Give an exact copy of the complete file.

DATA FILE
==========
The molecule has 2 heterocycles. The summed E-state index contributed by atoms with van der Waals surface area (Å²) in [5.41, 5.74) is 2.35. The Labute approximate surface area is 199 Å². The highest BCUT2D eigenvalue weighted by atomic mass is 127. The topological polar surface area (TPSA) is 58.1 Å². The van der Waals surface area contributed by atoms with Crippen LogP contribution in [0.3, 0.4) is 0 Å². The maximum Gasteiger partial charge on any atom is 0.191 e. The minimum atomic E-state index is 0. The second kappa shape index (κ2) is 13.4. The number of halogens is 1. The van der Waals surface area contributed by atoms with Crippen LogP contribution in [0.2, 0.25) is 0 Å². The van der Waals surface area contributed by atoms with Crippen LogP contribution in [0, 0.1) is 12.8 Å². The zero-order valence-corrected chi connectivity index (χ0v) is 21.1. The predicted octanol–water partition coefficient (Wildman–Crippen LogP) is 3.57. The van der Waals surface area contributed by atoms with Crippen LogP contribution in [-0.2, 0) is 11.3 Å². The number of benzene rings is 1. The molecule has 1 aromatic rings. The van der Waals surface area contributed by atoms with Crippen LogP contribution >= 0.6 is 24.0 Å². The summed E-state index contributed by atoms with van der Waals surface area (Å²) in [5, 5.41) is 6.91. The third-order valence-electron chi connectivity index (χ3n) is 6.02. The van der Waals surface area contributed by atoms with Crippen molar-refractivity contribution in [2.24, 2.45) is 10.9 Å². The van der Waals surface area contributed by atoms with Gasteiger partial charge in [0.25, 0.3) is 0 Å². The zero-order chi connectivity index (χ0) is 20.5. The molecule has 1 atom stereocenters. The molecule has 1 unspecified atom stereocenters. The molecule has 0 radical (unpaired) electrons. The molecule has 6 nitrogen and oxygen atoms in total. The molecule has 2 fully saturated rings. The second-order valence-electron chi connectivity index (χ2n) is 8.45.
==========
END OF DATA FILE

The molecule has 2 heterocycles. The summed E-state index contributed by atoms with van der Waals surface area (Å²) in [5.41, 5.74) is 2.35. The Labute approximate surface area is 199 Å². The highest BCUT2D eigenvalue weighted by atomic mass is 127. The topological polar surface area (TPSA) is 58.1 Å². The van der Waals surface area contributed by atoms with Crippen LogP contribution in [0.3, 0.4) is 0 Å². The maximum Gasteiger partial charge on any atom is 0.191 e. The minimum atomic E-state index is 0. The second kappa shape index (κ2) is 13.4. The number of halogens is 1. The van der Waals surface area contributed by atoms with Crippen LogP contribution in [0.2, 0.25) is 0 Å². The van der Waals surface area contributed by atoms with Crippen LogP contribution in [0, 0.1) is 12.8 Å². The zero-order valence-corrected chi connectivity index (χ0v) is 21.1. The predicted octanol–water partition coefficient (Wildman–Crippen LogP) is 3.57. The van der Waals surface area contributed by atoms with Crippen LogP contribution in [-0.2, 0) is 11.3 Å². The number of benzene rings is 1. The molecule has 1 aromatic rings. The van der Waals surface area contributed by atoms with Crippen LogP contribution >= 0.6 is 24.0 Å². The summed E-state index contributed by atoms with van der Waals surface area (Å²) in [5, 5.41) is 6.91. The third-order valence-electron chi connectivity index (χ3n) is 6.02. The van der Waals surface area contributed by atoms with Crippen molar-refractivity contribution in [2.24, 2.45) is 10.9 Å². The van der Waals surface area contributed by atoms with Gasteiger partial charge in [0.25, 0.3) is 0 Å². The zero-order chi connectivity index (χ0) is 20.5. The molecule has 1 atom stereocenters. The molecule has 1 unspecified atom stereocenters. The molecule has 0 radical (unpaired) electrons. The molecule has 6 nitrogen and oxygen atoms in total. The molecule has 2 fully saturated rings. The second-order valence-electron chi connectivity index (χ2n) is 8.45.